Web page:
No one wants to miss out on a day at the beach, especially if you’re planning a special vacation. But for people with hidradenitis suppurativa (HS), bacteria in the ocean water can pose a serious risk of infection. “If you have lesions, can you swim in the ocean?” asked a member of myHSteam. “I only have a few that are seeping. We are going on vacation, and I am scared I’ll get some flesh-eating disease.”
While salt water is said to have healing properties, this applies more to sterile saline solution, not ocean water. Here’s what you should know to stay safe before diving into the ocean with HS lesions.
Various factors can contaminate ocean water. Pollution, animal waste, and sewage are a few examples. As a result, ocean water may contain bacteria, parasites, and viruses that can make people sick, especially if they have an open wound or a weakened immune system.
Vibrio is one example of an ocean bacteria found in warm water. Although rare, it’s possible to develop a serious infection when swimming in infected waters with compromised skin. An untreated infection can become fatal if it enters the bloodstream. The Centers for Disease Control and Prevention (CDC) estimate that 80,000 people get sick from vibriosis in the U.S. each year, and about 100 are killed by the disease.
Local environmental programs perform water testing at public beaches. You can research the beach you plan to visit ahead of time to look for specific warnings. However, just because a beach passes water testing doesn’t mean it’s safe for someone with broken areas of skin. Most beaches aren’t tested on a daily basis, and rainfall or other factors can alter the water quality.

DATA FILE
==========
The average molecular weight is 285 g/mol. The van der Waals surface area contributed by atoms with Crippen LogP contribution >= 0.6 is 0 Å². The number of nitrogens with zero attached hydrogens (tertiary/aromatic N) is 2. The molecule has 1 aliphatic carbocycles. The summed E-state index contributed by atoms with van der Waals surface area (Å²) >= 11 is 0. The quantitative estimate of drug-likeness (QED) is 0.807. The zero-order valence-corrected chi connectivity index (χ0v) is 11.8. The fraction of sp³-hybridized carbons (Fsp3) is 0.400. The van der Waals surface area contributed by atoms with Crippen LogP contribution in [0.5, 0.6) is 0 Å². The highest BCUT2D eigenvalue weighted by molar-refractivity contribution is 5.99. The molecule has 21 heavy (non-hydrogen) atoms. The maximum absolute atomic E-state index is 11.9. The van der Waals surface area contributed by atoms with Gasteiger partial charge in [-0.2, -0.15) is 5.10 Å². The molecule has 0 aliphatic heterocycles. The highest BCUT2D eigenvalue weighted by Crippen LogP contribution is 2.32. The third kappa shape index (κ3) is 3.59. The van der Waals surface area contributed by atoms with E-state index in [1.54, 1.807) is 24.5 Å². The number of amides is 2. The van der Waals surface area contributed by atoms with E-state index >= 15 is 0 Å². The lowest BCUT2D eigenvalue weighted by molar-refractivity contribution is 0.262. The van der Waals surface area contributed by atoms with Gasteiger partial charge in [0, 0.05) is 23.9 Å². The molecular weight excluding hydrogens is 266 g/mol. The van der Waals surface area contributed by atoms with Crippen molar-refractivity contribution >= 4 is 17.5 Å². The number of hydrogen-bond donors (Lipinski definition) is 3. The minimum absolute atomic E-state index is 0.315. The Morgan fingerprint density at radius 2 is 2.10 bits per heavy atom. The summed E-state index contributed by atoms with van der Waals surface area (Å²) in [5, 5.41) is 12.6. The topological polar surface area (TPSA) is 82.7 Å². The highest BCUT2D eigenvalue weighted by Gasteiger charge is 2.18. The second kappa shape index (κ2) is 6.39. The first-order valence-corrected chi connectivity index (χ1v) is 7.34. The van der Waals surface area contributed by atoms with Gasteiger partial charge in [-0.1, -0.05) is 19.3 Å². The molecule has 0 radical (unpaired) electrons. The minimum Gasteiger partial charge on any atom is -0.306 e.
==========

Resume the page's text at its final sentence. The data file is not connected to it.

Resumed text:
In addition, public swimming pools, hot tubs, and water parks usually undergo routine testing. But a CDC study showed that over 10 percent fail this testing and are forced to shut down. You can buy test strips to see if pool water contains the recommended concentration of bromine or chlorine as disinfectants. Test strips may be particularly helpful for a small or private pool with limited users. Unfortunately, crowded pools and natural bodies of water can be contaminated if someone with diarrhea or illness shares the same water. Without constant monitoring, it’s difficult to judge the water quality in these spaces.
Many people with HS experience lesions that are slow to heal or don’t heal at all. The severity of the disease varies from person to person, so the risks of swimming aren’t the same for everyone. Depending on whether you’re facing a flare-up or if your skin condition is under control, you may be cleared to swim in public places, especially if the water quality is good.
To be sure, make an appointment with your dermatologist to evaluate your wounds and get individualized medical advice. Your health care provider may suggest additional precautions you can take to stay safe.
Sand on the beach is another potential source of illness. It’s a good idea to wash your hands with soap and water after digging in the sand, especially before eating or if you have HS lesions near your hands. People with HS could also consider wearing protective gloves when handling sand.